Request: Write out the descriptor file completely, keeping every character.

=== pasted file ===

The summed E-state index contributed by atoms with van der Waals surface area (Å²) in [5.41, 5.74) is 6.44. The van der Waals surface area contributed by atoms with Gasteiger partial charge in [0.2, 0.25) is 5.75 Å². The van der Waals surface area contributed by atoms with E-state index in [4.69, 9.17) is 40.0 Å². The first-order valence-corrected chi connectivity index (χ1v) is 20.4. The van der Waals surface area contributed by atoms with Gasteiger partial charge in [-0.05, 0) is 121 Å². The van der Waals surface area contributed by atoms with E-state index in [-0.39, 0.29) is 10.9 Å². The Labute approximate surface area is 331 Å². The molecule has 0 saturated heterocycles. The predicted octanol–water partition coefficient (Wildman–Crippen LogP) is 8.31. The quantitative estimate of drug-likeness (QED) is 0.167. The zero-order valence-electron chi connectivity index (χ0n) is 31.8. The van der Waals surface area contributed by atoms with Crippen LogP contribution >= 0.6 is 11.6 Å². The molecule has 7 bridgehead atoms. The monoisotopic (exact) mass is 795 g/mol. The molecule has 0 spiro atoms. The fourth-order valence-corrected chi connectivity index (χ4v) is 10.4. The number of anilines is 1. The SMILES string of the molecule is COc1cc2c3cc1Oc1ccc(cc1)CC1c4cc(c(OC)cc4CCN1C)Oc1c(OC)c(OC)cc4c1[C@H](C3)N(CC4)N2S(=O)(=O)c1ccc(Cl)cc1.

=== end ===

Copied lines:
The summed E-state index contributed by atoms with van der Waals surface area (Å²) in [5.41, 5.74) is 6.44. The van der Waals surface area contributed by atoms with Gasteiger partial charge in [0.2, 0.25) is 5.75 Å². The van der Waals surface area contributed by atoms with E-state index in [4.69, 9.17) is 40.0 Å². The first-order valence-corrected chi connectivity index (χ1v) is 20.4. The van der Waals surface area contributed by atoms with Gasteiger partial charge in [-0.05, 0) is 121 Å². The van der Waals surface area contributed by atoms with E-state index in [-0.39, 0.29) is 10.9 Å². The Labute approximate surface area is 331 Å². The molecule has 0 saturated heterocycles. The predicted octanol–water partition coefficient (Wildman–Crippen LogP) is 8.31. The quantitative estimate of drug-likeness (QED) is 0.167. The zero-order valence-electron chi connectivity index (χ0n) is 31.8. The van der Waals surface area contributed by atoms with Crippen LogP contribution >= 0.6 is 11.6 Å². The molecule has 7 bridgehead atoms. The monoisotopic (exact) mass is 795 g/mol. The molecule has 0 spiro atoms. The fourth-order valence-corrected chi connectivity index (χ4v) is 10.4. The number of anilines is 1. The SMILES string of the molecule is COc1cc2c3cc1Oc1ccc(cc1)CC1c4cc(c(OC)cc4CCN1C)Oc1c(OC)c(OC)cc4c1[C@H](C3)N(CC4)N2S(=O)(=O)c1ccc(Cl)cc1.